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100 Years of Rhododendrons

Within the gardens is an impressive collection of rhododendrons, which were hybridized by the internationally-known Charles Owen Dexter. Each spring when the rhododendrons bloom at Heritage, new Dexter cultivars are evaluated annually and some are named.

  • Heritage has approximately 160 named varieties of Dexter and Cowles rhododendrons and thousands of unnamed varieties
  • Dexter rhododendrons can be found in colors ranging from pure white, to pale yellow and pink to red and purple with combinations of each.
  • Typical bloom season: early May to mid-June

Read more about Dexter and the rhododendrons at Heritage Museums & Gardens below, or visit our About Rhododendrons page for more information on growing and caring for rhododendrons.

Rhododendron Pruning
More about Rhododendrons

Charles Owen Dexter and Rhododendrons

History of Dexter & Rhododendrons

With his uncle and cousin, established the Beacon Manufacturing Company, which became one of the largest manufacturers of cotton blankets in the United States.

Dexter bought the Heritage property, then known as Shawme Farm, in 1921 and began spending summers with his wife at Shawme Farm. Worked with Paul Frost, a well-known landscape architect from Cambridge, to turn the wooded Shawme Farm into a country estate and to assist in his hybridizing working. Started hybridizing rhododendrons in 1921 and worked for the next 22 years (1921-1943) on these plants in his garden. He started with vegetables and expanding his interest to rhododendrons. Dexter was friends with Charles S. Sargent, then Director of the Arnold Arboretum of Harvard University, as well as Ernest Wilson, the famous plant collector (also of Arnold Arboretum). Many of the trees and shrubs on the property are most likely plants from these two gentlemen and from the landscape architect Paul Frost.

To develop his rhododendrons, Dexter collected plants from around the world, attempting to take the best characteristics from each plant and combine them into new cultivars. Records indicated he used in his crosses:

  • Rhododendron decorum
  • fortunei (dominant species in his work)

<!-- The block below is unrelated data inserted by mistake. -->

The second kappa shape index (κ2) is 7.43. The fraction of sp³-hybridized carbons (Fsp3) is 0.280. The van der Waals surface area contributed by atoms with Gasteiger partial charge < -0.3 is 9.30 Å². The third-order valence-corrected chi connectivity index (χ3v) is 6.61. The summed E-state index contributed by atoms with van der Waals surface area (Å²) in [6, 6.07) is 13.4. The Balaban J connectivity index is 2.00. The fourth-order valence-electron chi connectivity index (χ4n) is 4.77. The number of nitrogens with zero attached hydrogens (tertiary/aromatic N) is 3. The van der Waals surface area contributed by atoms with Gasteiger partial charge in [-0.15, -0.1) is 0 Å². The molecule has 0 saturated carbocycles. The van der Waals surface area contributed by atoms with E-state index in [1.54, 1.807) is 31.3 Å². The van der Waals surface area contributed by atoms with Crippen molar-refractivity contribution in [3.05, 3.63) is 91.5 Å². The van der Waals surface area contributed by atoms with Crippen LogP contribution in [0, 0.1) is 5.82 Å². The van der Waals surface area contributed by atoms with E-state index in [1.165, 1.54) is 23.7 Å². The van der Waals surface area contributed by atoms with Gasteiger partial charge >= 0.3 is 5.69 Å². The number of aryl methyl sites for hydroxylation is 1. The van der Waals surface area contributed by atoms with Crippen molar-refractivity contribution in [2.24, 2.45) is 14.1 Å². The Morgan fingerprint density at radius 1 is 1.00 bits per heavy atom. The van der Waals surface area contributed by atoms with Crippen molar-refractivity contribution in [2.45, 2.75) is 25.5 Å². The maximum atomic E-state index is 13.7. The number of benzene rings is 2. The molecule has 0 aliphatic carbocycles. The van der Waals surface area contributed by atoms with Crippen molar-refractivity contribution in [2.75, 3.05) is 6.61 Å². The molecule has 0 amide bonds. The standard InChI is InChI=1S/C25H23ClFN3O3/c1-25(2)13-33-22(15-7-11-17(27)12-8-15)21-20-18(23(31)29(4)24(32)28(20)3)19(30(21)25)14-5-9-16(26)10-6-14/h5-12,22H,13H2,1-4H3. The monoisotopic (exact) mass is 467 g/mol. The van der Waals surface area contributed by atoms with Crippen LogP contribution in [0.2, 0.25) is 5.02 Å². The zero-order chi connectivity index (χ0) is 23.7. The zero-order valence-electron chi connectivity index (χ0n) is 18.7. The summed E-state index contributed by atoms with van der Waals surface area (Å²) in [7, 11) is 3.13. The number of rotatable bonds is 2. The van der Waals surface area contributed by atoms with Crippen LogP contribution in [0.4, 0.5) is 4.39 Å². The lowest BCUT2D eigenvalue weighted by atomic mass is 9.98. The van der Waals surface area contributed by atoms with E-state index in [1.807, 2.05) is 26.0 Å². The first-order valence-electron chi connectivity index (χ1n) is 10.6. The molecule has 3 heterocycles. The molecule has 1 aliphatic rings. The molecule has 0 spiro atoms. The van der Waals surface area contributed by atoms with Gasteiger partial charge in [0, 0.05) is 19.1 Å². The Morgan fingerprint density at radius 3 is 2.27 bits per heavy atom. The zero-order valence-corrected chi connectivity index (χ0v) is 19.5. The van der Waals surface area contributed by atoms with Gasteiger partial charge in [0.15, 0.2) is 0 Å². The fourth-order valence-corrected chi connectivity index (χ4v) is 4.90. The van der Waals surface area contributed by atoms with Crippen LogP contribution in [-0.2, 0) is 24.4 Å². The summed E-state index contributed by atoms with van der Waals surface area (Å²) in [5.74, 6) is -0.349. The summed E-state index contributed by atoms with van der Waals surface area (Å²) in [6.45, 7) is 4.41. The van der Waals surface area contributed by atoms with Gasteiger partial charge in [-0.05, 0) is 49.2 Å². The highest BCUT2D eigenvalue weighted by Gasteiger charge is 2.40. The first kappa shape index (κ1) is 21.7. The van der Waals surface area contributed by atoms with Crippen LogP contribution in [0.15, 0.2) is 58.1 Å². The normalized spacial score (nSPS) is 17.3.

• griersonianum
  • haematodes

Dexter’s Breeding Goals

Dexter’s breeding goals were hardiness, clear bright colors, fragrance and big blossoms. His plants are typically hardy to -10 but flower buds are hardy to about 5 degrees above. At the height of his hybridizing, Dexter created over 10,000 rhododendron seedlings a year.

In the years 1945-1953, a rhododendron study group led by John Wister, then Director of the Scott Horticultural Foundation of Swarthmore College, Swarthmore, PA, began the search for plants that had left the former Dexter Estate. Over those years this group studied and collected plants from Longwood Gardens, the U.S. National Arboretum, Winterthur, John J. Tyler Arboretum, Morris Arboretum and Planting Fields Arboretum, as well as several other estates and gardens. The plants were propagated and eventually (1970-1972) brought to Heritage Museums & Gardens where they were evaluated and a selection of Dexter’s cultivars were named.

Heritage’s most notable rhododendrons include: 

  • ‘Scintillation’- with a subtle pink color with shades of yellow, ‘Scintillation’ is considered to be the best of the plants created by Dexter. It can grow up to 8’ tall and 8’ wide in 20 years, has a pleasant fragrance, and when closely examined, it’s flower clusters are 8-10” across and made up of 20+ funnel-shaped clear pink blossoms with freckling on the upper side.
  • ‘Yellow Gate’- hybridized by Dexter Estate Superintendent J.C. Cowles in the 1960s, the ‘Yellow Gate’ rhododendron begins its bloom with coral pink buds that open into vibrant yellow petals.
  • ‘Dexter’s Orange’ – an original Dexter hybrid that boasts wonderful pink flowers that appear orange from a distance. They have the added bonus of being wonderfully fragrant.
  • ‘Dexter’s Spice’ – boasts one of the largest white flower clusters of any rhododendron. This cultivar is known for its fragrant flowers that has a distinctive spicy fragrance.
  • ‘Eben Jordan’- hybridized by Dexter Estate Superintendent J.C. Cowles in the 1960s, Eben Jordan is known for its beautiful magenta color with a white blush and deep magenta spots.

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